There is a growing popularity of automation tools like Zapier, If This Then That (IFTTT), and Microsoft Flow, and it’s becoming easier and easier for average people to build their own personalized automations.
Even easier are tools like dlvr.it which will monitor sites and automatically post to social networks on your behalf. I’ll admit that I’ve tried dlvr.it for a couple of months and it has saved me time because I don’t need to remember a laundry list of sites that I want to further discuss on Twitter (it does the posting for me). Unfortunately, things got weird for me when people re-tweeted and responded to my tweets about articles I hadn’t actually read yet.
That crossed a line for me. As informal as social media can be, people do react to tweets, posts, and shares in a very personal way. As a result, I recently stopped using this automation and decided to find a middle ground I am comfortable with.
This made me reflect on the ways automation can impact the perception of your authenticity. As I weighed the arguments, I expected that my opinion would change if I considered it from the perspective of an individual (e.g. my personal Twitter account) vs. an organization (e.g. my company’s Twitter account). To my surprise, the answer stays pretty similar for both situations.
Every year around the holiday season I get greeting cards from friends and family. I also get them from companies that I do business with. I’m never impressed with the generic holiday greeting cards from my insurance agent. It’s a great concept, but I can see that they were printed in bulk (with a mail-merge), include a laser-printed message and signature, and were sent from another state. How many people receive this kind of card and feel warm-fuzzies?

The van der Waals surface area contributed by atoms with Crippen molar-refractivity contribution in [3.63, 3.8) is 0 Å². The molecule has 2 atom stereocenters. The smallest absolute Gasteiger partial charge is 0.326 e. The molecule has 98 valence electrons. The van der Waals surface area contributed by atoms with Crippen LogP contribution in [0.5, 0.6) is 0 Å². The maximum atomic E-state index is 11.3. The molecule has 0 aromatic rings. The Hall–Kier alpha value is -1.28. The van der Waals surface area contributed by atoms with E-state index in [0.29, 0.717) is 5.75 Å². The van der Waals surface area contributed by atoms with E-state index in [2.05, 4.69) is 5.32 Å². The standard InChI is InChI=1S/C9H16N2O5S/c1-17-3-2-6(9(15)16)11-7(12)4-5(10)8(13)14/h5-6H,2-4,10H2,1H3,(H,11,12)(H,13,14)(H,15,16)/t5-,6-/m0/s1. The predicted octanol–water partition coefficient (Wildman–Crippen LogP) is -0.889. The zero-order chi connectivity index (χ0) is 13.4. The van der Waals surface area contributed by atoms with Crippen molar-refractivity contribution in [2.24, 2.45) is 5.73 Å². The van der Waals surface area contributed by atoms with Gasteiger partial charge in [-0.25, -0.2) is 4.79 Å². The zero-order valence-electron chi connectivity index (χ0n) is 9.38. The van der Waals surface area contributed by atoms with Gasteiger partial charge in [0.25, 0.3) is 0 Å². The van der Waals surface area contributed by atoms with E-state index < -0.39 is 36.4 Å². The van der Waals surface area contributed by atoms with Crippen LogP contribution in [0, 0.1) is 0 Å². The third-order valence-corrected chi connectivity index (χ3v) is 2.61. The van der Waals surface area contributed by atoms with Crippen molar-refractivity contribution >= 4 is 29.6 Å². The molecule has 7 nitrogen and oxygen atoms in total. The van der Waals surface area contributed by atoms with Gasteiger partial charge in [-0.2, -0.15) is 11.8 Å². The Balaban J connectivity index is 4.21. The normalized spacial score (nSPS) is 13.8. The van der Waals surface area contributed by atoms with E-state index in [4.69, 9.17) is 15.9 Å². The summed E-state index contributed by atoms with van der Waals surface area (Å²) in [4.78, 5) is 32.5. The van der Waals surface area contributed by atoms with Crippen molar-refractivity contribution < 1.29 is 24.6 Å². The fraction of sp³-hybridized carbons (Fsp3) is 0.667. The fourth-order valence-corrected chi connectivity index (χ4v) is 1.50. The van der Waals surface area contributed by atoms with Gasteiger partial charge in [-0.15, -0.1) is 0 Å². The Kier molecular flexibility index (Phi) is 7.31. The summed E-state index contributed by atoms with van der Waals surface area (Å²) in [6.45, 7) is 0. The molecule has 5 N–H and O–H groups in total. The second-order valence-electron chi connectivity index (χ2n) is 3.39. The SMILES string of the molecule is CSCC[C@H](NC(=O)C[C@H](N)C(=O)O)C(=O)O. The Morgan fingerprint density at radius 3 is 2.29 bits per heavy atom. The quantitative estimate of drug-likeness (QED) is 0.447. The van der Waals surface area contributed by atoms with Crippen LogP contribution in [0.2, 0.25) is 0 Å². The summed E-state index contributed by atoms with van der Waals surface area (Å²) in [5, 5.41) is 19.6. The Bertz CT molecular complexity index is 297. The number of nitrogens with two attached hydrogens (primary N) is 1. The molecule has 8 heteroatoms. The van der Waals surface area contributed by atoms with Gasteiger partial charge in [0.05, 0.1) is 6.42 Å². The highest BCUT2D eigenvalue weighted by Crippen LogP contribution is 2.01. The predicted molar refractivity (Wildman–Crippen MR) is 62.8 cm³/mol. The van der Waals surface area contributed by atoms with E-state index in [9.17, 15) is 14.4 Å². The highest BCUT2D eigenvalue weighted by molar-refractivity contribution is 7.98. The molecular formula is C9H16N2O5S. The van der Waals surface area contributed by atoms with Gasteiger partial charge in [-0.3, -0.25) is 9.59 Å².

I like my agent, and I don’t think he’s even directly responsible for the cards (it’s the parent company that sends them out). Sadly, the card that’s being sent out on his behalf actually serves as a reminder that I’m not getting a personal card/call/email to wish me happy holidays.
I get plenty of other impersonal mailings from the insurance company, ones that I don’t mind at all. Who in their right mind would expect their billing statement to have a personal touch? The non-personal, but personalized, holiday greeting card is a perfect example of the wrong kind of interaction to automate.
Take a moment and think about something as simple as an order acknowledgment email for a purchase you make online. Few people today would expect this to be personally crafted and sent by a live person. In fact, for me, and many others I know, that email should be in my inbox right away. It’s a tangible thing that makes me feel satisfied that the order I just placed is real.
However, 10-15 years ago (or maybe even less than that) most people wanted to know that there was a human being looking after their order. Why is this?